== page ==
As a result of these conflicts with established Pennsylvania law regarding agricultural operations, Bucknam’s letter advised Township supervisors that “we are prepared to bring legal action against the Township pursuant to Section 315 of ACRE to invalidate or enjoin the enforcement of the Ordinance provisions.” The letter was partly an effort to point out the ordinance’s deficiencies, and partly an offer to the Township for some kind of dialog that might alter the ordinance so that it complies with state law.

“What You Did Was Illegal”
Dr. Steven Siepser and his wife Susannah Small own Laureleye Farm. Siepser spoke at the Monday, November 10 meeting of the Newlin Township Supervisors. He had expected the ordinance to be on the agenda, since he and others had received copies of Bucknam’s letter, dated November 5, the previous week. But the supervisors declined to discuss the letter or the ordinance. John Good, the Township solicitor, was not present at the meeting; the board’s refusal to comment on or discuss the ordinance frustrated Siepser and other farm owners in attendance.

“Township leaders should use the expertise of your community,” he said. “Listen to the people. We’re not stupid. What you did was illegal.” When Supervisors Chair Janie Baird said that they had not reviewed the letter yet, Siepser was astonished. “So you get a letter from the Attorney General—do you get one of these every week?” he asked.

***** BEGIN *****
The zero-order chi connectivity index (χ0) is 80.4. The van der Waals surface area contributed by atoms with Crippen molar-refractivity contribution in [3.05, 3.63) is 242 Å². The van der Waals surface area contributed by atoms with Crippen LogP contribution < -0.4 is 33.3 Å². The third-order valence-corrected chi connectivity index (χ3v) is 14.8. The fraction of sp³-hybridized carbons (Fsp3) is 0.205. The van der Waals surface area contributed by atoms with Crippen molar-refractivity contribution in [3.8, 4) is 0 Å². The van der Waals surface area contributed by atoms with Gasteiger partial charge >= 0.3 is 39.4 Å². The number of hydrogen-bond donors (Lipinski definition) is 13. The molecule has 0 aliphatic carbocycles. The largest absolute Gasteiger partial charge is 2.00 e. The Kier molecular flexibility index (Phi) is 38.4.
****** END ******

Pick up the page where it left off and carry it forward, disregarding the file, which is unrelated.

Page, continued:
Laura Shannon, who owns Heather Hill Farm, asked the Supervisors whether they were planning to meet with the state, and if they were going to rescind the ordinance. Baird said she had no comment. “I would ask the board to please work with us better,” Shannon said. “Whatever you wind up doing regarding open space, it’s important that we be heard. This is a very good lesson for all of us.”

Siepser and others at the meeting were bewildered by the Supervisors’ response. He’s incredulous that somehow a local dispute turned into this community-wide conflict. “I don’t have the back story,” he says.  “Why does a community like this with such skilled people around, why did they ignore our input with such disdain?” He said that the horse industry in the Township generates millions of dollars a year. “It’s all clean and green,” he says, wondering why the Township would jeopardize this revenue stream with an ordinance that could drive some of the horse farms away. “My concern going forward is I don’t want them to spend my tax dollars” litigating this ordinance with the state.

It appears that the horse owners will have to wait, possibly until 2016, for a resolution. Baird says that she has no plans to put the ordinance on the agenda for the December meeting, either. “At this point it will not be on the December agenda,” Baird says. “We just got this on Monday night (November 10). We have no plans for it at this point.” After reiterating that she did not wish to comment on the ordinance or its possible repeal, Baird suggested that time is not of the essence. “The Attorney General took a year to review it, so we do not plan to have a discussion on it.” She says that they have not had time to consult with the Township solicitor.